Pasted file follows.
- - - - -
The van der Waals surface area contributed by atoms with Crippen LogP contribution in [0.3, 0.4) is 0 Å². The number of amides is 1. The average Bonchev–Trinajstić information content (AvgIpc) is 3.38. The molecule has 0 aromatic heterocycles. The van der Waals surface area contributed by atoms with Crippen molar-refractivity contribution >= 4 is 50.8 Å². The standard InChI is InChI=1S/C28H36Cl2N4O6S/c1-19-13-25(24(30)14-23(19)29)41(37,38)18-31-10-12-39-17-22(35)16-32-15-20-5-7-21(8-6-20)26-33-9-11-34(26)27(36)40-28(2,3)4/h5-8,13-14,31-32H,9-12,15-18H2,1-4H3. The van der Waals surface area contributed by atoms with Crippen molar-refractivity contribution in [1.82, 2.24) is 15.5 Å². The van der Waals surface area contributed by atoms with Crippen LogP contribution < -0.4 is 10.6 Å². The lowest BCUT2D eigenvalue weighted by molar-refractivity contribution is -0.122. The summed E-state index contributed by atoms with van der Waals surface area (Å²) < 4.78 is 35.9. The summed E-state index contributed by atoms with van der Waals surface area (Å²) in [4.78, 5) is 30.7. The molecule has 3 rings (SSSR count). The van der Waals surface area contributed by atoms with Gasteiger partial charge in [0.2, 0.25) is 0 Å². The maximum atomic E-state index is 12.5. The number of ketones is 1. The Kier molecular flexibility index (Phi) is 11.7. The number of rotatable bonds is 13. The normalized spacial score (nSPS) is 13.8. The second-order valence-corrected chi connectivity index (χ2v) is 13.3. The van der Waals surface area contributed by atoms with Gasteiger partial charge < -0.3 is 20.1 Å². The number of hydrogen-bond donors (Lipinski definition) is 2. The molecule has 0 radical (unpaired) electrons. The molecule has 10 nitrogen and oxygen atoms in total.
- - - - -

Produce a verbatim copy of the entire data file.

The van der Waals surface area contributed by atoms with Crippen LogP contribution in [0.3, 0.4) is 0 Å². The number of amides is 1. The average Bonchev–Trinajstić information content (AvgIpc) is 3.38. The molecule has 0 aromatic heterocycles. The van der Waals surface area contributed by atoms with Crippen molar-refractivity contribution >= 4 is 50.8 Å². The standard InChI is InChI=1S/C28H36Cl2N4O6S/c1-19-13-25(24(30)14-23(19)29)41(37,38)18-31-10-12-39-17-22(35)16-32-15-20-5-7-21(8-6-20)26-33-9-11-34(26)27(36)40-28(2,3)4/h5-8,13-14,31-32H,9-12,15-18H2,1-4H3. The van der Waals surface area contributed by atoms with Crippen molar-refractivity contribution in [1.82, 2.24) is 15.5 Å². The van der Waals surface area contributed by atoms with Crippen LogP contribution < -0.4 is 10.6 Å². The lowest BCUT2D eigenvalue weighted by molar-refractivity contribution is -0.122. The summed E-state index contributed by atoms with van der Waals surface area (Å²) < 4.78 is 35.9. The summed E-state index contributed by atoms with van der Waals surface area (Å²) in [4.78, 5) is 30.7. The molecule has 3 rings (SSSR count). The van der Waals surface area contributed by atoms with Gasteiger partial charge in [0.2, 0.25) is 0 Å². The maximum atomic E-state index is 12.5. The number of ketones is 1. The Kier molecular flexibility index (Phi) is 11.7. The number of rotatable bonds is 13. The normalized spacial score (nSPS) is 13.8. The second-order valence-corrected chi connectivity index (χ2v) is 13.3. The van der Waals surface area contributed by atoms with Gasteiger partial charge < -0.3 is 20.1 Å². The number of hydrogen-bond donors (Lipinski definition) is 2. The molecule has 0 radical (unpaired) electrons. The molecule has 10 nitrogen and oxygen atoms in total.